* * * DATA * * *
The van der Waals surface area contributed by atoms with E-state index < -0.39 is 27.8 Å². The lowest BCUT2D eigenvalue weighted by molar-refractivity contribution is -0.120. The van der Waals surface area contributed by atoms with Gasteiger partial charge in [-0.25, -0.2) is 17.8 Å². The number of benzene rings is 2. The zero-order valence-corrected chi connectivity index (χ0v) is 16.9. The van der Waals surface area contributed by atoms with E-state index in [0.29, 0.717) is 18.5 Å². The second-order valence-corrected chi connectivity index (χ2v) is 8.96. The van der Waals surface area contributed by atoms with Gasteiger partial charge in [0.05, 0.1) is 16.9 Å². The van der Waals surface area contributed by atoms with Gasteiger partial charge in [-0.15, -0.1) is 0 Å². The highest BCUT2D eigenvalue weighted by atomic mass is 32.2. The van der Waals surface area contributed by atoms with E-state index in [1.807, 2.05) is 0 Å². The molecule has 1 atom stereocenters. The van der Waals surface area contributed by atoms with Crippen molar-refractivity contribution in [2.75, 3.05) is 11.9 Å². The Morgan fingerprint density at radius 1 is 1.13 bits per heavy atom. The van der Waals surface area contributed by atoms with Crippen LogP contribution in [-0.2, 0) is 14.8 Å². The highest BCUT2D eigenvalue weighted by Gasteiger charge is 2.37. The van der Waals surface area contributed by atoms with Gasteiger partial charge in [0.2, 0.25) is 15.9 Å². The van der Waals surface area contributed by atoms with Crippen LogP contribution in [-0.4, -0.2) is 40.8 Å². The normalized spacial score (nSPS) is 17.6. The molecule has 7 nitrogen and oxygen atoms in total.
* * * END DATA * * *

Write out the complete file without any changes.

The van der Waals surface area contributed by atoms with E-state index < -0.39 is 27.8 Å². The lowest BCUT2D eigenvalue weighted by molar-refractivity contribution is -0.120. The van der Waals surface area contributed by atoms with Gasteiger partial charge in [-0.25, -0.2) is 17.8 Å². The number of benzene rings is 2. The zero-order valence-corrected chi connectivity index (χ0v) is 16.9. The van der Waals surface area contributed by atoms with E-state index in [0.29, 0.717) is 18.5 Å². The second-order valence-corrected chi connectivity index (χ2v) is 8.96. The van der Waals surface area contributed by atoms with Gasteiger partial charge in [0.05, 0.1) is 16.9 Å². The van der Waals surface area contributed by atoms with Gasteiger partial charge in [-0.15, -0.1) is 0 Å². The highest BCUT2D eigenvalue weighted by atomic mass is 32.2. The van der Waals surface area contributed by atoms with E-state index in [1.807, 2.05) is 0 Å². The molecule has 1 atom stereocenters. The van der Waals surface area contributed by atoms with Crippen molar-refractivity contribution in [2.75, 3.05) is 11.9 Å². The Morgan fingerprint density at radius 1 is 1.13 bits per heavy atom. The van der Waals surface area contributed by atoms with Crippen LogP contribution in [-0.2, 0) is 14.8 Å². The highest BCUT2D eigenvalue weighted by Gasteiger charge is 2.37. The van der Waals surface area contributed by atoms with Gasteiger partial charge in [0.2, 0.25) is 15.9 Å². The van der Waals surface area contributed by atoms with Crippen LogP contribution in [-0.4, -0.2) is 40.8 Å². The normalized spacial score (nSPS) is 17.6. The molecule has 7 nitrogen and oxygen atoms in total.